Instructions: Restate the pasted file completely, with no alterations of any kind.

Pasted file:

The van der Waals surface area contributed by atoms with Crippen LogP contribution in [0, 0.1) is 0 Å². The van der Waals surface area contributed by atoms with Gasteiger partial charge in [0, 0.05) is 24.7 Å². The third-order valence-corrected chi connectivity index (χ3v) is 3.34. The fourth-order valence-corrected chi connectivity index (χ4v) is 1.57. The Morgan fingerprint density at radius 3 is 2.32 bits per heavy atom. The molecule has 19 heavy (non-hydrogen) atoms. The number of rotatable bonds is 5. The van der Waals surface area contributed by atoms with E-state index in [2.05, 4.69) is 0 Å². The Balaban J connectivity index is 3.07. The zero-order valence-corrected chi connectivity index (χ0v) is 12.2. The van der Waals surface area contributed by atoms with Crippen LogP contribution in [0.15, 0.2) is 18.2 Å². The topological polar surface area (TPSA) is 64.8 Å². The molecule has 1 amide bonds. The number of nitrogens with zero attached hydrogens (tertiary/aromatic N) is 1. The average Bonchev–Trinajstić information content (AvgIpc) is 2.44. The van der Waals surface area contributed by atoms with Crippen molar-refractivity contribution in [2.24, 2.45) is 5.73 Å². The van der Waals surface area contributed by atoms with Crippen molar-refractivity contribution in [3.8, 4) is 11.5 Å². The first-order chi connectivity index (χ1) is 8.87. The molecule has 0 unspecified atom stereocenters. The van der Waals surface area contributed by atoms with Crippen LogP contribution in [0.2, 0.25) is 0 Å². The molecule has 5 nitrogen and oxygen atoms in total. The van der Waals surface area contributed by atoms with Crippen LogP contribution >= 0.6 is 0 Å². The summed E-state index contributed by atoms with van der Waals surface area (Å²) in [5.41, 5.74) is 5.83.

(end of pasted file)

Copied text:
The van der Waals surface area contributed by atoms with Crippen LogP contribution in [0, 0.1) is 0 Å². The van der Waals surface area contributed by atoms with Gasteiger partial charge in [0, 0.05) is 24.7 Å². The third-order valence-corrected chi connectivity index (χ3v) is 3.34. The fourth-order valence-corrected chi connectivity index (χ4v) is 1.57. The Morgan fingerprint density at radius 3 is 2.32 bits per heavy atom. The molecule has 19 heavy (non-hydrogen) atoms. The number of rotatable bonds is 5. The van der Waals surface area contributed by atoms with E-state index in [2.05, 4.69) is 0 Å². The Balaban J connectivity index is 3.07. The zero-order valence-corrected chi connectivity index (χ0v) is 12.2. The van der Waals surface area contributed by atoms with Crippen LogP contribution in [0.15, 0.2) is 18.2 Å². The topological polar surface area (TPSA) is 64.8 Å². The molecule has 1 amide bonds. The number of nitrogens with zero attached hydrogens (tertiary/aromatic N) is 1. The average Bonchev–Trinajstić information content (AvgIpc) is 2.44. The van der Waals surface area contributed by atoms with Crippen molar-refractivity contribution in [2.24, 2.45) is 5.73 Å². The van der Waals surface area contributed by atoms with Crippen molar-refractivity contribution in [3.8, 4) is 11.5 Å². The first-order chi connectivity index (χ1) is 8.87. The molecule has 0 unspecified atom stereocenters. The van der Waals surface area contributed by atoms with Crippen LogP contribution in [0.2, 0.25) is 0 Å². The molecule has 5 nitrogen and oxygen atoms in total. The van der Waals surface area contributed by atoms with Crippen LogP contribution >= 0.6 is 0 Å². The summed E-state index contributed by atoms with van der Waals surface area (Å²) in [5.41, 5.74) is 5.83.